Advertising doesn’t help people solve their problems or live happier lives. Most of the time it’s doing the opposite—it’s annoying, it’s telling you things you don’t want to know. People don’t have the patience for that anymore, and it works against the brand. Tom Boyles, the head of customer loyalty for Disney, talks about “the economic value of doing nothing.” Sometimes the customer doesn’t want to hear from you.

Pressure for growth gets in the way of what’s in the best long-term interest of the consumer and therefore of the the brand. Starbucks fell right into that trap. As a result of pressure from Wall Street to expand, they built stores where people didn’t necessarily want them. Starbucks learned the hard way that ubiquity is not the same as relevance.

It takes real commitment to build and sustain relevance. Stew Leonard, Jr., understood that people would drive long distances for an outstanding fish market, so at great expense and tremendous disruption to his business, he ripped out his existing fish market in Norwalk, Connecticut, and replaced it with something truly spectacular. This meant selling fish out of ice buckets for six months while the new fish counter was being built. Simply running some flashy ads about his old fish market would not have had nearly the same impact.

Companies think they’re progressive because they’re concentrating on buzz marketing and online ads. But it’s all the same—a unilateral message to the consumer to buy something. Marketers see a new medium, and their first response is, “How do we get advertising in there?” That’s the worst thing you can do. The real opportunity with, say, blogs, is to listen to what people are saying about your brand and use that information to make a more relevant product or service.”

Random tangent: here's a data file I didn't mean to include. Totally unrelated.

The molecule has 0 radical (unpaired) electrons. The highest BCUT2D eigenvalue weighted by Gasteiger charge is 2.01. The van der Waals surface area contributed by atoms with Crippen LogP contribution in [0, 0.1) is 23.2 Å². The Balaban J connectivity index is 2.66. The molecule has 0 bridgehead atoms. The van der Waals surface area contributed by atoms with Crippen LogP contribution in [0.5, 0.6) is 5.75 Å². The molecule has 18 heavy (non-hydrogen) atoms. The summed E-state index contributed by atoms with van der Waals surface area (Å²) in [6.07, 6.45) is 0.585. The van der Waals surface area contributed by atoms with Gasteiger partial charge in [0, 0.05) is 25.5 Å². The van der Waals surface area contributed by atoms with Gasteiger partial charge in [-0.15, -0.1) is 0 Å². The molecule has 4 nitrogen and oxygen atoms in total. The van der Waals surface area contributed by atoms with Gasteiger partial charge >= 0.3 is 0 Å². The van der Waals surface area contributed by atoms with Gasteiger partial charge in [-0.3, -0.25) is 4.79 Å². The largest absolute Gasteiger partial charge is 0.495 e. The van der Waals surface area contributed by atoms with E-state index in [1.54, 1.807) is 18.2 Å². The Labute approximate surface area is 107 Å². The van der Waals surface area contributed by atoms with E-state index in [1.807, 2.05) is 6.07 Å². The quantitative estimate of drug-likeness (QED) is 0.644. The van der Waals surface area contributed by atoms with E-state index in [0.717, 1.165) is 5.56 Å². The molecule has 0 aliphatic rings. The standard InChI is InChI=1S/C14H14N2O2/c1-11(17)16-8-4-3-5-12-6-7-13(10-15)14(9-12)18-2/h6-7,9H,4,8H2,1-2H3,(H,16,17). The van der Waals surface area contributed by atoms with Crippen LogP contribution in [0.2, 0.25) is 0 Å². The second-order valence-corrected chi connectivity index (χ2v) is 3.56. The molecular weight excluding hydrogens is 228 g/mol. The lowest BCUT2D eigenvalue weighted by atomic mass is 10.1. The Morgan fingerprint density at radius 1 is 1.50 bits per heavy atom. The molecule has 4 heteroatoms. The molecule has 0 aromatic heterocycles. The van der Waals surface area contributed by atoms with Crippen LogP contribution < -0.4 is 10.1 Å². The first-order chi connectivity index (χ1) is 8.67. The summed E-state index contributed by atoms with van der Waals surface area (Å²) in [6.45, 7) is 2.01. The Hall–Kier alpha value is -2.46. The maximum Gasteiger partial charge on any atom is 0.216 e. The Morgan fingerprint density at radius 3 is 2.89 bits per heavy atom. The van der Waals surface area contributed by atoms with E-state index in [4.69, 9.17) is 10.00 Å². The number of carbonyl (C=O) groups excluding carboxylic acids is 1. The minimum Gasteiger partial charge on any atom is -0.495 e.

Also of Note

In Poisoned For Pennies: The Economics of Toxics and Precaution (Island Press), FRANK ACKERMAN, director of the Research and Policy Program at the Global Development and Environment Institute, argues that cost-benefit analysis impedes environmental clean-up and protection. MICHELLE EPHRAIM, J91, provides the first book-length examination of Jewish women in Renaissance drama, Reading the Jewish Woman on the Elizabethan Stage (Ashgate). Interviews with 150 people who span the sexes illuminate Transgender Voices: Beyond Women and Men (University Press of New England) by LORI B. GIRSHICK, G80. DEBRA LUFTMAN, M87, a Beverly Hills dermatologist, and Eva Ritvo, a South Beach psychiatrist, pool their insights on achieving that inner glow in The Beauty Prescription: The Complete Formula for Looking and Feeling Beautiful (McGraw Hill). Vet Confidential (Ballantine) by LOUISE MURRAY, V93, is a veritable “Dr. Spock” for pet owners. VINCENT O’NEIL, F96, has penned his third tale of the amateur sleuth Frank Cole, Exile Trust (St. Martin’s). RONALD PIES, a clinical professor of psychiatry at Tufts, wittily applies an ancient philosophy to daily life in Everything Has Two Handles: The Stoic’s Guide to the Art of Living (Hamilton Books). Teens explain themselves to teachers in Fires in the Middle School Bathroom by Kathleen Cushman and LAURA ROGERS, lecturer in education. JONATHAN STRONG, lecturer in English, tells of the aesthetic and erotic development of a young artist in his novel Drawn From Life (Quale Press). A roster of impressive writers meditate on words both shocking and oblique, from “aphrodisiac” to “silver-balling,” in Dirty Words: A Literary Encyclopedia of Sex (Bloomsbury), edited by ELLEN SUSSMAN, J76. Plant a Father’s Day fruit tree, mark your family trips on a bedroom map, enjoy a February “family hibernation day”—just a few of the pleasant suggestions in The Joy of Family Traditions (Celestial Arts) by JENNIFER TRAINER THOMPSON, J77 (who also wrote “Playing with Fire”).

  © 2008 Tufts University Tufts Publications, 80 George St., Medford, MA 02155